#173 Assets & Liabilities

Rich Dad Poor Dad

I first read Rich Dad Poor Dad by Robert Kiyosaki back when I was about 20 years old.  It was a great jumping off point to help me understand how money flowed and to learn the difference between an asset and a liability.  His way of thinking goes against the grain of conventional wisdom.  Even to the point of arguing that your home isn’t truly an asset because it takes money out of your pocket each and every month.


Assets & Liabilities w/ Jon Yolles

When I asked Jon how he explains assets and liabilities to a 12-year-old, here’s what he said.  “I think it's actually very simple.  An asset is anything that is yours, that is working for you.  A liability is somebody else's asset.”



Let’s use a house as an example.  If I own my home outright, that's my house.  I can sell it.  I can go to the bank and get a leverage mortgage.

On the other hand, if I own a house and I have a huge mortgage on it, I don’t really own that house.  I'm actually paying money to somebody else (the bank) to live in that house.  The bank loaned you the money to buy the house, therefore, it’s their asset and your liability.  It’s taking money out of your pocket every month in the form of a mortgage payment to the bank. 

Assets are things that you truly own.  Liabilities are what you owe.


Building Wealth

So, in order to build and create wealth, you have to have more assets than liabilities.  Let’s say you’re in the market to buy a home.  Now, most people can’t pay for a home outright in one swoop.  So, what do you do?  You go to a bank to borrow that money to purchase the house.  In this case the liability is necessary, but you want to make sure that you pay on the principle.

Nowadays people have way too many liabilities.  They’re racking up credit card debt on things they don’t need, not realizing the negative consequences.  Then, they get smacked with a massive credit card bill that they can’t pay off.  They’re stuck with a large balance; plus, the accruing interest the credit card company is charging them snowballs.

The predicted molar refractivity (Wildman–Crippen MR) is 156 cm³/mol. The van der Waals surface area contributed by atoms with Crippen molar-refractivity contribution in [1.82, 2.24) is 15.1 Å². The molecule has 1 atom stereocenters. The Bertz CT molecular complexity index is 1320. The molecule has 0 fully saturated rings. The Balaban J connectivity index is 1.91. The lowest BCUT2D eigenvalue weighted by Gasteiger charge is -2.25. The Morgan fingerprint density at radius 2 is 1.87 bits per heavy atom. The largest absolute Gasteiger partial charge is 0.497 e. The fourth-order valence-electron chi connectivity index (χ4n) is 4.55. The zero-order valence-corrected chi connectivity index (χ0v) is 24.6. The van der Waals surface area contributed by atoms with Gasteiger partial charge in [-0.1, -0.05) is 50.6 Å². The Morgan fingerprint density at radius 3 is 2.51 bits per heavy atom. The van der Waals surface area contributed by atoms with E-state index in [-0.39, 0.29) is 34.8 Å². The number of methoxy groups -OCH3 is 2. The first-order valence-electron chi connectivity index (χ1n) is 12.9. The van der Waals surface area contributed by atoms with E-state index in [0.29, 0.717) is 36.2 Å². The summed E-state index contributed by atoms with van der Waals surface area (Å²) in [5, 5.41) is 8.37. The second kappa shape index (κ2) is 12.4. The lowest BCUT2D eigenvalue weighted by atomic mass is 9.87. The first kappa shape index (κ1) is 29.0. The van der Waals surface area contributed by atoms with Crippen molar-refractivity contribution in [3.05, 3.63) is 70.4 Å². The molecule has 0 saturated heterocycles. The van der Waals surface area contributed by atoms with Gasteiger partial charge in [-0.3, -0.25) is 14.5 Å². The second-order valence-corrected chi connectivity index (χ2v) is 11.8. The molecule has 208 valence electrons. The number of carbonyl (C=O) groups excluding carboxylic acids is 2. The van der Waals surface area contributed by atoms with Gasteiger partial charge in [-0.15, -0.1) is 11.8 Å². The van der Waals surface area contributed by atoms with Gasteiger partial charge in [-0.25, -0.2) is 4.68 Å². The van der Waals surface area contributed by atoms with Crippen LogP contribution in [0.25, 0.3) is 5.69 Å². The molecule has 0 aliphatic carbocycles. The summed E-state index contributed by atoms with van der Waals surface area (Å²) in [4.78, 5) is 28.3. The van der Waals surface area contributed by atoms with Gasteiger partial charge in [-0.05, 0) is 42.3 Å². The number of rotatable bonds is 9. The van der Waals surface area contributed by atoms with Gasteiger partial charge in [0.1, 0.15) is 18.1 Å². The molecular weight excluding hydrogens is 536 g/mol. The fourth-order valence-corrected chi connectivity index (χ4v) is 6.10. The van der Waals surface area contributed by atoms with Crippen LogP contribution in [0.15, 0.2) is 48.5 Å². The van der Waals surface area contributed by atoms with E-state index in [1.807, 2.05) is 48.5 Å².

So, if you owed $10,000 and you couldn't pay it, and they're charging you 5% interest, now you owe 10,500.  It keeps growing and growing.  This is why liabilities can be so dangerous.  This is why it can be incredibly difficult to get out of credit card debt.


Buying a Property

Another scenario to think about is owning a rental property.  For example, let’s say you own a house or apartment unit that kicks back $200 in free cash flow.  “Free cash flow,” meaning you have $200 left over after you pay the monthly mortgage payment and other expenses.

Then, let’s say you have a liability that is costing you $200 per month.  Well, guess what?  Your asset just paid for your liability.  It’s a completely different way of operating.


The Flip Side

Using an asset to pay on liabilities in order to grow your personal wealth can be a fantastic strategy.  But what happens if your renters go away?  Now, you don’t have that free cash flow to pay for your liability.  So, now you have two liabilities that you have to worry about. 

It is important to know that there is still risk involved.  If the risk makes you feel uneasy, only buy things you can afford.


What’s the Worst-Case Scenario?

What’s the worst position you could potentially be in?  What happens if you lose your job?  Am I going to get evicted?  Is my car going to get repossessed?  Asking yourself these questions, and the revisiting them depending on what’s going on in the market is important.  Why?  Because it protects your downside.

Just look what happened in 2008 with the housing crisis.  You had tons of people that owned real estate and were renting out their units, right?  Then, boom gone.  The housing market crashed, and all the equity they had in it was gone.  People were stuck paying more for a mortgage than their house was worth.  You bought a house for $800,000, got a $600,000 loan on it, and now the house is worth $400,000.

This is why it’s important to understand exactly what you’re getting yourself into.


Paying Yourself First

Let’s say you make $4,000 after taxes.  Your goal should be to give somebody else the least amount of money possible.  Jon Yolles refers to this process as paying yourself first.  Pay yourself before you pay the bank.

You want to have more assets than liabilities.

So, if I get paid $4,000, I want to make sure I have assets and investments in the bank first.  Then, I’ll make my car payment.  Maybe that car payment is too expensive?  Maybe you don’t really need it. 

What’s the norm?  People paying the bank first.  They pay their car payment, grocery bill, and vacations before paying themselves.  All of a sudden, they’re running deficits every month.

In America we’re unfortunately in a culture of borrowing.  It’s no coincidence that companies send credit card offers to kids in college.  Kids sign up for their first credit card and what happens?  They rack up countless dollars of debt, they get out of college, and then they wondered what the heck happened. 

A good rule of thumb?  Strive to have more assets than liabilities.


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